1. Contrastive text linguistic studies examine, compare, and contrast how texts are formed and interpreted in different languages and cultures using methods of written discourse analysis. See Clyne (1987), Connor - Kaplan (1987); Eggington (1987), Hinds (1983, 1987, 1990).
2. Studies of writing as cultural and educational activity investigate literacy development in L1 language and culture and examine effects on the development of L2 literacy. See Carson (1992), Purves (1988).
3. Classroom-based contrastive studies examine cross-cultural patterns in process writing, collaborative revisions, and student-teacher conferences. See Allaei - Connor (1990), Goldstein - Conrad (1990), Hull - Rose - Fraser - Castellano (1991), Nelson - Murphy (1992).
4. Genre-specific investigations are applied to academic and professional writing. See Bhatia (1993), Connor - Davis - DeRycker (1995), Jenkins -- Hinds (1987), Mauranen (1993), Swales (1990), Tirkkonen-Condit (1996), Ventola - Mauranen (1991).
Figure 2. New directions in Contrastive Rhetoric; published studies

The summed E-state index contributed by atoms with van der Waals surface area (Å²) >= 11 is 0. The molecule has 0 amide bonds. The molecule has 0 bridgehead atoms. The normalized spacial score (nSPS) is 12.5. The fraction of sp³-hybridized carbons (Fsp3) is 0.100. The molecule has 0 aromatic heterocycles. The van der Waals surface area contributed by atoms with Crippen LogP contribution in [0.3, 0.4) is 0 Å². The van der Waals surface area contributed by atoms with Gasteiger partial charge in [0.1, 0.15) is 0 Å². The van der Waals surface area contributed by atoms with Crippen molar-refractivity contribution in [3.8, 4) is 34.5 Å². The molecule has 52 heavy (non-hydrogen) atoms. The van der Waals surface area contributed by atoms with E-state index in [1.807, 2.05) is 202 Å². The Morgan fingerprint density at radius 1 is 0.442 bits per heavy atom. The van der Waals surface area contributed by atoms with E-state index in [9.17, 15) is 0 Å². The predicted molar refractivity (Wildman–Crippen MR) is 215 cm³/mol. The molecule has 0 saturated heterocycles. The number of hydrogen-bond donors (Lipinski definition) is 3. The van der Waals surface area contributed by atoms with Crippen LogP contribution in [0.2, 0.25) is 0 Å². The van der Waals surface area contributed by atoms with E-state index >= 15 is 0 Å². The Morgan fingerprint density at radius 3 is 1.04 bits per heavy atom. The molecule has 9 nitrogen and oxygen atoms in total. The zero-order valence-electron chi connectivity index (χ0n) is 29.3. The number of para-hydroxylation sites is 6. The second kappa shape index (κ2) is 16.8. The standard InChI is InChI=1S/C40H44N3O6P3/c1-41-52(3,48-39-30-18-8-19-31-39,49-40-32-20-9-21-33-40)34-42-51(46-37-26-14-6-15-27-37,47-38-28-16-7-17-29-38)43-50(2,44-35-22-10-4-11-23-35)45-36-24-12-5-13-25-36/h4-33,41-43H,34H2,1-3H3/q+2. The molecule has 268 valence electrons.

I want to emphasize that contrastive rhetoric as defined for the purposes of this paper is very much an applied linguistics endeavor. It began as an effort to help teachers and researchers become more aware of the linguistic, rhetorical, and cultural backgrounds of student ESL/EFL writers. This knowledge about writing activities, products, and processes is helpful in understanding L2 writing difficulties and planning instruction to overcome them. Research in contrastive rhetoric is interdisciplinary; it draws on theories from many interrelated fields including linguistics, composition and rhetoric, translation studies, and anthropology. Yet, the main focus of contrastive rhetoric is not on the development of new theoretical constructs in its interdisciplinary fields such as new definitions of "culture" in anthropology, for example. Instead, the driving force behind contrastive rhetoric research is pedagogical, namely to inform the ESL/EFL teacher about cultural preferences in writing styles and activities. Wi th this knowledge, teachers are better able to prepare ESLIEFL students to write for L2 audiences, which often have different expectations about organization, style, and appropriateness of content.